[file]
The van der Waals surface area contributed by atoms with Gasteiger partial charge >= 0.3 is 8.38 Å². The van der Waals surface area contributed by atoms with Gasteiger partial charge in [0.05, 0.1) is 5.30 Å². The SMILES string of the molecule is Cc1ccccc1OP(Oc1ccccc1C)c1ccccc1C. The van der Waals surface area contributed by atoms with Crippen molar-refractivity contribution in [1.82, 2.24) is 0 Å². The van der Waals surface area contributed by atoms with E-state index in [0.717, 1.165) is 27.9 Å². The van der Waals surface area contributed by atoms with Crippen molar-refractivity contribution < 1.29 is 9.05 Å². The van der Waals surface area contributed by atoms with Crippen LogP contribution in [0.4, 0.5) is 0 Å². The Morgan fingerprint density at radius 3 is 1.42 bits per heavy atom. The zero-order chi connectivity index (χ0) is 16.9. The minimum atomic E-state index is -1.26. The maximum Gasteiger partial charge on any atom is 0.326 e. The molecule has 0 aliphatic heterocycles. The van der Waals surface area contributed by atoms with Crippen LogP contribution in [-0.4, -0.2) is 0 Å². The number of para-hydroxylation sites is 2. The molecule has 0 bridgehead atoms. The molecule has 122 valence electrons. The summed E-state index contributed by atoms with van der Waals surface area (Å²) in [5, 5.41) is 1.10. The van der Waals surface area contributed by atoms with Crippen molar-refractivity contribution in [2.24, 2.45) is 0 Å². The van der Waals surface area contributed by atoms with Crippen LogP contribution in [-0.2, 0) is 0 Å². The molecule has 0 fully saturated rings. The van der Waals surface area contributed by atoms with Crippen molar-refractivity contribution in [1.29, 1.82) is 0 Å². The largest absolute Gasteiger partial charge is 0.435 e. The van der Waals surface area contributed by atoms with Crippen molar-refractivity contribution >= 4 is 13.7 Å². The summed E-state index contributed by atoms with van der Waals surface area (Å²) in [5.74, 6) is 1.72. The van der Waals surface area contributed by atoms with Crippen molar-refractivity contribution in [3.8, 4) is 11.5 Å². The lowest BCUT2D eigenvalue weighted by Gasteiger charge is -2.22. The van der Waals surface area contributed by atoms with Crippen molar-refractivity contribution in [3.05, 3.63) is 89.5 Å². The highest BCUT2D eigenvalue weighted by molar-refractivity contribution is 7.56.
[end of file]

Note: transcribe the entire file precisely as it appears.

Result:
The van der Waals surface area contributed by atoms with Gasteiger partial charge >= 0.3 is 8.38 Å². The van der Waals surface area contributed by atoms with Gasteiger partial charge in [0.05, 0.1) is 5.30 Å². The SMILES string of the molecule is Cc1ccccc1OP(Oc1ccccc1C)c1ccccc1C. The van der Waals surface area contributed by atoms with Crippen molar-refractivity contribution in [1.82, 2.24) is 0 Å². The van der Waals surface area contributed by atoms with E-state index in [0.717, 1.165) is 27.9 Å². The van der Waals surface area contributed by atoms with Crippen molar-refractivity contribution < 1.29 is 9.05 Å². The van der Waals surface area contributed by atoms with Crippen LogP contribution in [0.4, 0.5) is 0 Å². The Morgan fingerprint density at radius 3 is 1.42 bits per heavy atom. The zero-order chi connectivity index (χ0) is 16.9. The minimum atomic E-state index is -1.26. The maximum Gasteiger partial charge on any atom is 0.326 e. The molecule has 0 aliphatic heterocycles. The van der Waals surface area contributed by atoms with Crippen LogP contribution in [-0.4, -0.2) is 0 Å². The number of para-hydroxylation sites is 2. The molecule has 0 bridgehead atoms. The molecule has 122 valence electrons. The summed E-state index contributed by atoms with van der Waals surface area (Å²) in [5, 5.41) is 1.10. The van der Waals surface area contributed by atoms with Crippen molar-refractivity contribution in [2.24, 2.45) is 0 Å². The van der Waals surface area contributed by atoms with Crippen LogP contribution in [-0.2, 0) is 0 Å². The molecule has 0 fully saturated rings. The van der Waals surface area contributed by atoms with Crippen molar-refractivity contribution in [1.29, 1.82) is 0 Å². The largest absolute Gasteiger partial charge is 0.435 e. The van der Waals surface area contributed by atoms with Crippen molar-refractivity contribution >= 4 is 13.7 Å². The summed E-state index contributed by atoms with van der Waals surface area (Å²) in [5.74, 6) is 1.72. The van der Waals surface area contributed by atoms with Crippen molar-refractivity contribution in [3.8, 4) is 11.5 Å². The lowest BCUT2D eigenvalue weighted by Gasteiger charge is -2.22. The van der Waals surface area contributed by atoms with Crippen molar-refractivity contribution in [3.05, 3.63) is 89.5 Å². The highest BCUT2D eigenvalue weighted by molar-refractivity contribution is 7.56.